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Prev Cardiol. 2004 Fall;7(4):154-60.

Atorvastatin reduces remnant lipoproteins and small, dense low-density lipoproteins regardless of the baseline lipid pattern.

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Mid-America Heart Institute, St. Luke's Hospital, 4401 Wornall Road, Suite 2000, Kansas City, MO 64111.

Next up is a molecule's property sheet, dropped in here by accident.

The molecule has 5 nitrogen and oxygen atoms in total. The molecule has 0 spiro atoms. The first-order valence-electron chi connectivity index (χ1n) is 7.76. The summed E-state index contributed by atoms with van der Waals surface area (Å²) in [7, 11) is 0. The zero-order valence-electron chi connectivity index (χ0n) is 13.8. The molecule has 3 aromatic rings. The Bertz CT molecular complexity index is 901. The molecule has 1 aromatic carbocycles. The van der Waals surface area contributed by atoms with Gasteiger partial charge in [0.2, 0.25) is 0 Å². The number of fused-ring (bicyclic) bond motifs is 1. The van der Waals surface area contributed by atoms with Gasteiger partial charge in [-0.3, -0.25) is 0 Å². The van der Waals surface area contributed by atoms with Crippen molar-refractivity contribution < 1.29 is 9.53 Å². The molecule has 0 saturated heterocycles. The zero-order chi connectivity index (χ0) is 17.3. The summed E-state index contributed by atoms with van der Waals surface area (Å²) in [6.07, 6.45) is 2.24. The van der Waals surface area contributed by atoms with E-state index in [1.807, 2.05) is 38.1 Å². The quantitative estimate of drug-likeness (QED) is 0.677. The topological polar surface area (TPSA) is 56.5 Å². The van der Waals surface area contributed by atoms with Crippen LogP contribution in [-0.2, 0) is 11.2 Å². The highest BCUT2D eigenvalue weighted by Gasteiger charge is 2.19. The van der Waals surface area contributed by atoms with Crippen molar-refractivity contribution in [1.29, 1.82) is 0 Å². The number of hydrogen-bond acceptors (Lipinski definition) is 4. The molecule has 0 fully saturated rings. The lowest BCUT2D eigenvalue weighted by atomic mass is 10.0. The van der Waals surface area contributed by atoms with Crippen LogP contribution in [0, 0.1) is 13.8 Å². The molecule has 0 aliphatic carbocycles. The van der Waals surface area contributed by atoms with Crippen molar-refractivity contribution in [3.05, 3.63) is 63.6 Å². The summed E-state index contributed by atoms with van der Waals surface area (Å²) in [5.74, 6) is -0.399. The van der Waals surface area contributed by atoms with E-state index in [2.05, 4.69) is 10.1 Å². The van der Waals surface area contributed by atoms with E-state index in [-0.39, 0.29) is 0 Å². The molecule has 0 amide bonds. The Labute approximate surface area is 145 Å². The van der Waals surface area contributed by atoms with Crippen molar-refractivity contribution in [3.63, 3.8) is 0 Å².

Elevated plasma levels of remnant lipoproteins and small, dense low-density lipoprotein (LDL) particles increase the risk of atherosclerosis. This prospective, placebo-controlled, crossover trial evaluated the effect of atorvastatin on various lipid parameters including remnant lipoproteins and small, dense-LDL cholesterol levels. Forty-five subjects were enrolled in the study. These subjects fell into three distinct lipid patterns: atherogenic dyslipidemia, isolated hypercholesterolemia, and mixed dyslipidemia. Regardless of the baseline lipid profile, atorvastatin (10 mg q x d) reduced levels of remnant lipoproteins by 25%, LDL-cholesterol by 27%, and the three LDL subfractions by 23%-28% (p<0.0001 for all). Combining all patients, atorvastatin did not significantly alter the overall LDL subfraction pattern; however, in the isolated hypercholesterolemia group, the proportion of LDL present as the small, dense fraction increased by 23% (p=0.01) with treatment, whereas it did not change significantly in the other two groups. Overall, atorvastatin reduced triglycerides by 18% and apolipoprotein-B100 by 23% and increased high-density lipoproteins by 6.2% (p<0.001 all). Since atorvastatin is known to reduce the risk for coronary heart disease events and these data suggest that it does not appear to alter the LDL subfraction pattern, it is unclear whether or not the latter is an important risk predictor independent of LDL-cholesterol concentrations. Increased attention should be paid to absolute concentrations of LDL subfraction cholesterol, which may be a more sensitive indicator of coronary heart disease risk than total LDL or an LDL pattern.

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